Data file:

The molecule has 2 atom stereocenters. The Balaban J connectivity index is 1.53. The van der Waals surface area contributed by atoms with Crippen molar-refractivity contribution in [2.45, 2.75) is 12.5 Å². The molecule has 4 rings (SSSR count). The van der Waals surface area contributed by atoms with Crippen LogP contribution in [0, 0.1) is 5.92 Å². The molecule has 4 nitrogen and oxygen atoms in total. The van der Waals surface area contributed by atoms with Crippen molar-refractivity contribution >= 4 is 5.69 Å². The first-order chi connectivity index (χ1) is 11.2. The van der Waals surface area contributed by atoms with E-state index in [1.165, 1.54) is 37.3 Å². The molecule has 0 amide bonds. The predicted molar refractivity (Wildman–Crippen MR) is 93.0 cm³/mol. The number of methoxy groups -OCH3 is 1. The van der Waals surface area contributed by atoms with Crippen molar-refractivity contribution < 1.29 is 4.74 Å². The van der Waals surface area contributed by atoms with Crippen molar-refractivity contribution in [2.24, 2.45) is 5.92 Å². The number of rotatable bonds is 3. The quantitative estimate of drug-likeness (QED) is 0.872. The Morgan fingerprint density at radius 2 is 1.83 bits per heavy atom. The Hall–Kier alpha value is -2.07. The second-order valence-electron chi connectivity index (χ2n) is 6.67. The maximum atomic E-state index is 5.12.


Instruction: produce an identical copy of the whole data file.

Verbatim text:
The molecule has 2 atom stereocenters. The Balaban J connectivity index is 1.53. The van der Waals surface area contributed by atoms with Crippen molar-refractivity contribution in [2.45, 2.75) is 12.5 Å². The molecule has 4 rings (SSSR count). The van der Waals surface area contributed by atoms with Crippen LogP contribution in [0, 0.1) is 5.92 Å². The molecule has 4 nitrogen and oxygen atoms in total. The van der Waals surface area contributed by atoms with Crippen molar-refractivity contribution >= 4 is 5.69 Å². The first-order chi connectivity index (χ1) is 11.2. The van der Waals surface area contributed by atoms with E-state index in [1.165, 1.54) is 37.3 Å². The molecule has 0 amide bonds. The predicted molar refractivity (Wildman–Crippen MR) is 93.0 cm³/mol. The number of methoxy groups -OCH3 is 1. The van der Waals surface area contributed by atoms with Crippen molar-refractivity contribution < 1.29 is 4.74 Å². The van der Waals surface area contributed by atoms with Crippen molar-refractivity contribution in [2.24, 2.45) is 5.92 Å². The number of rotatable bonds is 3. The quantitative estimate of drug-likeness (QED) is 0.872. The Morgan fingerprint density at radius 2 is 1.83 bits per heavy atom. The Hall–Kier alpha value is -2.07. The second-order valence-electron chi connectivity index (χ2n) is 6.67. The maximum atomic E-state index is 5.12.